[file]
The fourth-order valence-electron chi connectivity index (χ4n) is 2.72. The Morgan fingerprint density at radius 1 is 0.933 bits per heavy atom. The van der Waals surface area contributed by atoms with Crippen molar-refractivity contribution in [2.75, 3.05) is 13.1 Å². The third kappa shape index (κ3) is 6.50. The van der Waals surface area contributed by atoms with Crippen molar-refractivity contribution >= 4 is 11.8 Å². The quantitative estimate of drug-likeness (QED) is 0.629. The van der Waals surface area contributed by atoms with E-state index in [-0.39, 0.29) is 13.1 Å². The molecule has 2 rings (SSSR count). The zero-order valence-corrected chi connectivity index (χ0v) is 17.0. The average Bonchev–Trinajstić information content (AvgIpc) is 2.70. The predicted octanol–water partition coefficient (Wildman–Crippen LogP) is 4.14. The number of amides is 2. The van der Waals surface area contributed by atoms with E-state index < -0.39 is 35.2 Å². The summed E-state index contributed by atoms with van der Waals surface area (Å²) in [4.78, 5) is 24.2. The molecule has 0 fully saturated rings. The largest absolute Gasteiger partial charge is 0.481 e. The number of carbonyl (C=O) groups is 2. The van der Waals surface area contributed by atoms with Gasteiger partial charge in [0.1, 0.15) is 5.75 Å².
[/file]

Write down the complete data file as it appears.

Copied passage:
The fourth-order valence-electron chi connectivity index (χ4n) is 2.72. The Morgan fingerprint density at radius 1 is 0.933 bits per heavy atom. The van der Waals surface area contributed by atoms with Crippen molar-refractivity contribution in [2.75, 3.05) is 13.1 Å². The third kappa shape index (κ3) is 6.50. The van der Waals surface area contributed by atoms with Crippen molar-refractivity contribution >= 4 is 11.8 Å². The quantitative estimate of drug-likeness (QED) is 0.629. The van der Waals surface area contributed by atoms with E-state index in [-0.39, 0.29) is 13.1 Å². The molecule has 2 rings (SSSR count). The zero-order valence-corrected chi connectivity index (χ0v) is 17.0. The average Bonchev–Trinajstić information content (AvgIpc) is 2.70. The predicted octanol–water partition coefficient (Wildman–Crippen LogP) is 4.14. The number of amides is 2. The van der Waals surface area contributed by atoms with E-state index < -0.39 is 35.2 Å². The summed E-state index contributed by atoms with van der Waals surface area (Å²) in [4.78, 5) is 24.2. The molecule has 0 fully saturated rings. The largest absolute Gasteiger partial charge is 0.481 e. The number of carbonyl (C=O) groups is 2. The van der Waals surface area contributed by atoms with Gasteiger partial charge in [0.1, 0.15) is 5.75 Å².